Maitai is a carvel built launch designed and built by Peter ‘Pop’ Jorgensen at his Waikawa Bay boatyard for Ray Roach. Ray was a well known and very experienced commercial launch man in the Marlborough Sounds, and with a majority of properties in the Sounds having no road access at this time, tow boats with a punt astern or alongside were a common sight, often loaded with building materials and machinery, or farm stock.
Pop Jorgensen’s brief was to design and build a manoeuvrable, strong tow boat with a good towing post, to handle a sixty foot punt, she was powered by a 4-71. N series G.M. with a 3:1 reduction with a four blade Nalder propeller, and launched in 1967.
I arrived at Omaka airdrome as the helicopter was being made ready, a quick loading of my tools including dive gear, tanks and air lift bags. We didn’t know at this stage if Matai would be above or below water, there was one possible complication. It is very rare to see fog in Blenheim, but this day was one of those rare days, thick fog not ideal for flying in such restricted visibility. With a heavily loaded helicopter with three of us aboard the pilot’s option was to fly just above the main highway and follow it to Havelock, I was relieved to see the fog was clearing as we flew out over the water at Havelock, it was here that the pilot thrust a lands and survey map into my hand, saying you know the way guide me in the right direction.
I was a bit concerned at this low altitude flying it takes a bit of getting used to, but one thing we wouldn’t have far to go before a splash, and it was a bit of a relief for me, as we just cleared the hills at Port Ligar to fly across Admiralty Bay to Port Hardy, d’Urville island. As we flew over we could now see the predicament that Matai was in.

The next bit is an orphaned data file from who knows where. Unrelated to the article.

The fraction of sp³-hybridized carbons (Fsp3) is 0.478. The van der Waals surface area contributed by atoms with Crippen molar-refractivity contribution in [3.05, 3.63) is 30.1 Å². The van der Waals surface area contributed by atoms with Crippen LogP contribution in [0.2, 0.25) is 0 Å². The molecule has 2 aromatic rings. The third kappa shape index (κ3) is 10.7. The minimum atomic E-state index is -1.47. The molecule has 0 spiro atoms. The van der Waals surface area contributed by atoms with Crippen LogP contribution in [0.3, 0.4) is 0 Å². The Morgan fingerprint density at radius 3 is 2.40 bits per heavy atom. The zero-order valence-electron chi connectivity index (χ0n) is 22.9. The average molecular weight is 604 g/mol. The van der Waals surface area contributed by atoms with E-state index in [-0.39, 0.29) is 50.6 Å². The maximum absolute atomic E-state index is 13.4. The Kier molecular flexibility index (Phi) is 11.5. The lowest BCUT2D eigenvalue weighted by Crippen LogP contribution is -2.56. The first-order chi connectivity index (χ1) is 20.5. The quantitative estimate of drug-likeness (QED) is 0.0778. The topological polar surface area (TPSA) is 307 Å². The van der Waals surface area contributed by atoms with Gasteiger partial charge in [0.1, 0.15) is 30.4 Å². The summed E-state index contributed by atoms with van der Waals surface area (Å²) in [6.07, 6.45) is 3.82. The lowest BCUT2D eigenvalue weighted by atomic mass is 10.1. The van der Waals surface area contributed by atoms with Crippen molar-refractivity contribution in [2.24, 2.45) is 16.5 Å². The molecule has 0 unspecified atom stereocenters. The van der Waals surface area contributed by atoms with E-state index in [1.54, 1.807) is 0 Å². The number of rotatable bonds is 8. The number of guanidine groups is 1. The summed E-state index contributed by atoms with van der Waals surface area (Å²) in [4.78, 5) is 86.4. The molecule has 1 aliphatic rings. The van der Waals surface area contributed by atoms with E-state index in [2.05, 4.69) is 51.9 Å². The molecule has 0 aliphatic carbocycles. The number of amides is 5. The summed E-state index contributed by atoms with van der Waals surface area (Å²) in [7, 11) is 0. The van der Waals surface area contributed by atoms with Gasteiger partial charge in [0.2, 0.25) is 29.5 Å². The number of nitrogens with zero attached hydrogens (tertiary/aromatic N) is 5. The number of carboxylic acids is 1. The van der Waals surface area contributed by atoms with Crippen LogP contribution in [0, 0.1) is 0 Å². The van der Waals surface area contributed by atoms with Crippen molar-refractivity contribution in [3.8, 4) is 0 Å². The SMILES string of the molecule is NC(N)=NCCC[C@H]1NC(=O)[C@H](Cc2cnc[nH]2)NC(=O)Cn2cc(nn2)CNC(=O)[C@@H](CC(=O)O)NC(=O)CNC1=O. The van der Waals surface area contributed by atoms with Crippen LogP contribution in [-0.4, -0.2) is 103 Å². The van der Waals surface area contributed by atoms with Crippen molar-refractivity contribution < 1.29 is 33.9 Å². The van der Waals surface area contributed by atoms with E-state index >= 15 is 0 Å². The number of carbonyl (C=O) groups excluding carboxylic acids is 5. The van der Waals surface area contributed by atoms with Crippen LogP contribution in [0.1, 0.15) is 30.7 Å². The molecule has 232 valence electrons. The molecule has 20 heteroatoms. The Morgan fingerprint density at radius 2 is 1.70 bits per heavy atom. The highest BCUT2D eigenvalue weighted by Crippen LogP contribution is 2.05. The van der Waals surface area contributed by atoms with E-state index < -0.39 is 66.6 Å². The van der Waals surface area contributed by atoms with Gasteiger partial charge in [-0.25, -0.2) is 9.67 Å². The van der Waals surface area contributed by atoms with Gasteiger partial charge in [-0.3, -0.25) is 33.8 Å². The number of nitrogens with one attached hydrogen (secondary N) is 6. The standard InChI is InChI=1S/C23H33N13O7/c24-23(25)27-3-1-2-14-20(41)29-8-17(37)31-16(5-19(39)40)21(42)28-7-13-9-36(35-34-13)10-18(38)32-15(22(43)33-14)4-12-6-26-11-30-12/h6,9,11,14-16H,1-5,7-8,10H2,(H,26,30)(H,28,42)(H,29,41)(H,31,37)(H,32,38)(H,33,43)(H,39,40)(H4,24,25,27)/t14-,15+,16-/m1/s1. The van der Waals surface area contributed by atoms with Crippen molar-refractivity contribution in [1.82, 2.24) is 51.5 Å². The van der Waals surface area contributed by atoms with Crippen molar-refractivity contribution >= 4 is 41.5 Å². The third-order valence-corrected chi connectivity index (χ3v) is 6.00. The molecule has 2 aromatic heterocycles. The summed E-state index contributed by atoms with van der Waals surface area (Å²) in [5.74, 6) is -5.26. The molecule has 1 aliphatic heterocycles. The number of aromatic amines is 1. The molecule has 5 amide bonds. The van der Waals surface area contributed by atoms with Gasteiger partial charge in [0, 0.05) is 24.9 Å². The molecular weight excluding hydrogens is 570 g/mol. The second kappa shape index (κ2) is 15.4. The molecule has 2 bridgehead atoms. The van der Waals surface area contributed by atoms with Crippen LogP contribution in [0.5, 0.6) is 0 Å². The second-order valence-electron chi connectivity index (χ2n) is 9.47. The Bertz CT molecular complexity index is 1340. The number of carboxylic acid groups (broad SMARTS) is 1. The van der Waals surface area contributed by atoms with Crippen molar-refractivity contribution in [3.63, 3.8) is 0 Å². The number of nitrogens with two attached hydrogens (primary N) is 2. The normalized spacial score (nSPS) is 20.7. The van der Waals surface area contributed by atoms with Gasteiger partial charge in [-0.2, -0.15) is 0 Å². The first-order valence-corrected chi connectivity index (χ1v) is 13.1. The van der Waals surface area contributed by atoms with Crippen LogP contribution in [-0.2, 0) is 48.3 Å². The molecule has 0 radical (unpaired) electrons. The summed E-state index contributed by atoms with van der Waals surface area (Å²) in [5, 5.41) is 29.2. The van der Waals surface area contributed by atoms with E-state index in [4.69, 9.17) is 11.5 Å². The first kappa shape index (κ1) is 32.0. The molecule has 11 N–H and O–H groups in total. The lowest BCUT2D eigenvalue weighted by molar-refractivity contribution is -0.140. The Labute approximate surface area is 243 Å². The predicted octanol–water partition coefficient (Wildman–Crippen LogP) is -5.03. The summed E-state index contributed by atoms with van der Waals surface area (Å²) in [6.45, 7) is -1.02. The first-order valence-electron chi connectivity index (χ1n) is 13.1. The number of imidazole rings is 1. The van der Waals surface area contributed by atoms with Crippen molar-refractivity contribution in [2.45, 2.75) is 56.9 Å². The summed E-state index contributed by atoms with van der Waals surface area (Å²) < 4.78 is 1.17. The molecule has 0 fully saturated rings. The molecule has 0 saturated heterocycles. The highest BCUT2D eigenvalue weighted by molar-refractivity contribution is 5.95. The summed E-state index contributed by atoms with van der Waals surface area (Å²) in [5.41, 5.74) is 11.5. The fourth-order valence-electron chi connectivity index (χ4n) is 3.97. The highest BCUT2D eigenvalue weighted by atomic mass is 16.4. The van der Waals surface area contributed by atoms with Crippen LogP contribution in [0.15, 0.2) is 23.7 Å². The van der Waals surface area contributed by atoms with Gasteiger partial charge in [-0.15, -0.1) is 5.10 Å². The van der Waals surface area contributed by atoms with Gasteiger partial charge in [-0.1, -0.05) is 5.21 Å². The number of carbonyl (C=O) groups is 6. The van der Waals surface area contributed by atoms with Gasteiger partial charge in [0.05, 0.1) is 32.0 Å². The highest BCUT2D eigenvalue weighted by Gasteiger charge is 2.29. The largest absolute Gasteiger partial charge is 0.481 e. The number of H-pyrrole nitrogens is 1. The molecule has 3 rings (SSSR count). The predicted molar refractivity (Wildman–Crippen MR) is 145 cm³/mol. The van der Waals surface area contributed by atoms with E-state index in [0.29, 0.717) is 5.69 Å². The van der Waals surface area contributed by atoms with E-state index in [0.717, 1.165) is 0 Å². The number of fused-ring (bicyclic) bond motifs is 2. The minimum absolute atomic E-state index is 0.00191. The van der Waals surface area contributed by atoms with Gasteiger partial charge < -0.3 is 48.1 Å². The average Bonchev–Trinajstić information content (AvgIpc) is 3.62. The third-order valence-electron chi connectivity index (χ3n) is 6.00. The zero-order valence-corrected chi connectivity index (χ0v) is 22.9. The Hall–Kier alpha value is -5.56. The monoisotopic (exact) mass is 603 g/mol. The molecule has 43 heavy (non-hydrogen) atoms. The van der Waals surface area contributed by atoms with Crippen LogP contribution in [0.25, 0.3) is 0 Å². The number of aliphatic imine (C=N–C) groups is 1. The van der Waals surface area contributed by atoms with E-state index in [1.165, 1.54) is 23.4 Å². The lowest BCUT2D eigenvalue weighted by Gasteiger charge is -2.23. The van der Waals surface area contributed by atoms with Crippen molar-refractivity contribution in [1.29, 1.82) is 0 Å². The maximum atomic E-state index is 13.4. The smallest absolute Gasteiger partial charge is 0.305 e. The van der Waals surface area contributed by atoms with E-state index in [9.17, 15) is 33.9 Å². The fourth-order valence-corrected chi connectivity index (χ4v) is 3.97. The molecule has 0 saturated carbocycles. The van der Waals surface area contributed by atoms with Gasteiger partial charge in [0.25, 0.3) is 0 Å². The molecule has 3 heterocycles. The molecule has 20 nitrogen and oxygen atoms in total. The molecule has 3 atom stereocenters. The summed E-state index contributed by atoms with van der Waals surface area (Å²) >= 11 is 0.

There was a gale of N.W. in Tasman Bay and the Cook Strait, and Gerry had left the punt anchored with a load of sheep aboard in Wells Arm, and was then making his way in East Arm towards Allman Bay when right on H.W. Matai went up on an off lying rocky point, it was about a 3.2 m.tide that was falling and we could see the urgency of the situation.
A great thing about a chopper is that a quick fly around gave us a good look and we could see that some props were needed and fast before she healed over much more, there were some sizeable Manuka trees further up the hill but nowhere to land nearby on the flat at hight tide. As the pilot brought one skid to rest on a rocky outcrop on the side of the hill, I was given instructions to keep my head down when I got out with sharp saw in hand, he didn’t have to emphasise these instructions. In quick time I was up the hill to cut three good size Manuka and then slide these down to the waiting dinghy, it was a wet job but we had these in place with not too much time to spare and Matai was made secure as she continued to dry out.